30 Salesforce Admin Interview Questions & Answers

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Job interviews can be tricky, especially when it comes to demonstrating your mastery of technology. To demonstrate that you’ve mastered something you’d generally have to go into detail at great length and that’s not usually what interviewers are looking for. You don’t want to appear to be filibustering your own interview!

The objective is to give a concise, yet comprehensive, answer that demonstrates your knowledge without going on for too long. You want to pause to allow the interviewer to move onto something else, while conveying that you could go deeper if they’d prefer.

“Conga"

Try mentioning a use case that you’ve experienced using the feature if you can. Another option is to mention a potential use case that the interviewer’s organization might have based on what you know about their organization or industry.

It’s also worth mentioning that not all of the interviewers are necessarily going to be experts in the tech they are asking about. They might not be admins themselves; they could be managers, human resource representatives, or application stakeholders, so it’s often best to tailor your answers to their background. They aren’t trying to certify you, only gauge the level of your expertise. Your confidence, professionalism, and demeanor are also important interview factors.

While that backdrop in mind here are some likely Admin Lightning Interview Questions you should be prepared to answer.

The questions are grouped into the following topics:

  • Data Security and Record Sharing
  • Data Relationships and Field Types
  • Process Automation
  • Communities
  • AppExchange
  • Change Management
  • User Interface & Reporting
  • Data Management

Data Security and Record Sharing

1. What is a Profile?

Profiles and Roles work together to determine which records users can see and what they can do with them. Profiles are always required and control which objects and fields users can access. They also determine whether users can create, edit, or delete records.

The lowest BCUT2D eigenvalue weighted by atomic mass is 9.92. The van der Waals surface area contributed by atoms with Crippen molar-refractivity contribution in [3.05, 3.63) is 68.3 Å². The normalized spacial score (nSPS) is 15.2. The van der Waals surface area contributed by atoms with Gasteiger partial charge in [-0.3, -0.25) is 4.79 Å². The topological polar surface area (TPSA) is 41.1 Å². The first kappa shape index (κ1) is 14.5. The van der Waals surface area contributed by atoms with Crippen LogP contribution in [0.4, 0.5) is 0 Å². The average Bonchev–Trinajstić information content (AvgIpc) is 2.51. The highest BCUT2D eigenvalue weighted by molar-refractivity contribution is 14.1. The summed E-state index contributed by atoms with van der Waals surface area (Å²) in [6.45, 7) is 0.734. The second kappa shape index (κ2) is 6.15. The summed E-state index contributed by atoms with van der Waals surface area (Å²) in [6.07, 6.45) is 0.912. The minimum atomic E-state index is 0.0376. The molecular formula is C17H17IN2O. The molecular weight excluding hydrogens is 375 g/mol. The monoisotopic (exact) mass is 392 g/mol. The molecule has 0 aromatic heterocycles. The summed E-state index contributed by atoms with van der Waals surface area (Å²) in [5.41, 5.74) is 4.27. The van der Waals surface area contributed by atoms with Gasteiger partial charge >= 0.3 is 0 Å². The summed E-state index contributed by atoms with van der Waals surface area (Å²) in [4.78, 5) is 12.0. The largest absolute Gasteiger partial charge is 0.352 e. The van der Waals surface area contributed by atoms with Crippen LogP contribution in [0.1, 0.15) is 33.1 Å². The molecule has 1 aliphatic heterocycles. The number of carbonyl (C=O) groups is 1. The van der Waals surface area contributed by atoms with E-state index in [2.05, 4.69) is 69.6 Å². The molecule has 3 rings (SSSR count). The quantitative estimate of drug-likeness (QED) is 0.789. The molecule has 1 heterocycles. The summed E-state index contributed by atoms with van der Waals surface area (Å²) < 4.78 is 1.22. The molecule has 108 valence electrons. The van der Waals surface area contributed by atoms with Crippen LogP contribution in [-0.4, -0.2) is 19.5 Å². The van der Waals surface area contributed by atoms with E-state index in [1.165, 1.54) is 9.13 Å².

More: Profiles help article

2. What is a Role?

Roles are technically optional, but it’s a good practice to use them. Roles are predominately about sharing records to users. When organization-wide default sharing is set to lower than Public Read/Write for an object, you can use Roles in Sharing Rules to determine which records (and whether they’re Read-Only or Read/Write) that users can view. Roles also have a hierarchy like an organization chart, so that the sharing can cascade beyond records users need, but also for managers to access their team’s records.

More: Data Security Trailhead module

3. What is a Permission Set?

Permission Sets are add-ons to Profiles. They generally have the same settings and are used to increase users’ permissions above what the Profile provides. The benefit to them is that you can give users slightly different permissions without having to create separate Profiles. They reduce the overhead for Administrators in that way. It’s useful to think of Profiles as the base set of permissions that many users have in common while Permission Sets are the “extra” permissions that fewer users need.